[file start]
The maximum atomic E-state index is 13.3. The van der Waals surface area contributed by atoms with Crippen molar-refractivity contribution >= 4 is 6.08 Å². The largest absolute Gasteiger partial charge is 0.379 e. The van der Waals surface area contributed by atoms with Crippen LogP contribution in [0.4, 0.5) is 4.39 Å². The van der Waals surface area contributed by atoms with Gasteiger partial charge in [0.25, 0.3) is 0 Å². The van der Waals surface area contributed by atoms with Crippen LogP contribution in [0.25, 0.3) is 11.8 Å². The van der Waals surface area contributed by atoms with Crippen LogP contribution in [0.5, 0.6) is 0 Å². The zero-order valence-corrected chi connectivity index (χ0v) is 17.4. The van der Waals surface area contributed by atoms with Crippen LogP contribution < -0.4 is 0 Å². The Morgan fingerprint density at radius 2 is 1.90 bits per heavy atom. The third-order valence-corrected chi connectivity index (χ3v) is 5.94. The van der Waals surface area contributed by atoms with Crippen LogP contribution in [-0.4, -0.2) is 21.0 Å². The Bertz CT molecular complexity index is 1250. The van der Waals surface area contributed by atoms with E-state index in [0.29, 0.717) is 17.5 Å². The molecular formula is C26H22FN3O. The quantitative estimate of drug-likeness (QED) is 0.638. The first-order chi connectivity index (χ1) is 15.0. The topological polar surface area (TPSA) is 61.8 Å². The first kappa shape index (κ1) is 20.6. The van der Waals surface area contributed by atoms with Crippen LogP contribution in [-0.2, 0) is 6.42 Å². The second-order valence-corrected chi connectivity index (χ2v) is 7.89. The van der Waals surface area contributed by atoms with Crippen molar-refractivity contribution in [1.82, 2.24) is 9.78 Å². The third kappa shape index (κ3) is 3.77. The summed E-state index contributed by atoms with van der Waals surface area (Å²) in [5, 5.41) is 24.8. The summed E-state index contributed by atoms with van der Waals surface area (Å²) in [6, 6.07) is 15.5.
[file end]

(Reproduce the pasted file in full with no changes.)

The maximum atomic E-state index is 13.3. The van der Waals surface area contributed by atoms with Crippen molar-refractivity contribution >= 4 is 6.08 Å². The largest absolute Gasteiger partial charge is 0.379 e. The van der Waals surface area contributed by atoms with Crippen LogP contribution in [0.4, 0.5) is 4.39 Å². The van der Waals surface area contributed by atoms with Gasteiger partial charge in [0.25, 0.3) is 0 Å². The van der Waals surface area contributed by atoms with Crippen LogP contribution in [0.25, 0.3) is 11.8 Å². The van der Waals surface area contributed by atoms with Crippen LogP contribution in [0.5, 0.6) is 0 Å². The zero-order valence-corrected chi connectivity index (χ0v) is 17.4. The van der Waals surface area contributed by atoms with Crippen LogP contribution < -0.4 is 0 Å². The Morgan fingerprint density at radius 2 is 1.90 bits per heavy atom. The third-order valence-corrected chi connectivity index (χ3v) is 5.94. The van der Waals surface area contributed by atoms with Crippen LogP contribution in [-0.4, -0.2) is 21.0 Å². The Bertz CT molecular complexity index is 1250. The van der Waals surface area contributed by atoms with E-state index in [0.29, 0.717) is 17.5 Å². The molecular formula is C26H22FN3O. The quantitative estimate of drug-likeness (QED) is 0.638. The first-order chi connectivity index (χ1) is 15.0. The topological polar surface area (TPSA) is 61.8 Å². The first kappa shape index (κ1) is 20.6. The van der Waals surface area contributed by atoms with Crippen LogP contribution in [-0.2, 0) is 6.42 Å². The second-order valence-corrected chi connectivity index (χ2v) is 7.89. The van der Waals surface area contributed by atoms with Crippen molar-refractivity contribution in [1.82, 2.24) is 9.78 Å². The third kappa shape index (κ3) is 3.77. The summed E-state index contributed by atoms with van der Waals surface area (Å²) in [5, 5.41) is 24.8. The summed E-state index contributed by atoms with van der Waals surface area (Å²) in [6, 6.07) is 15.5.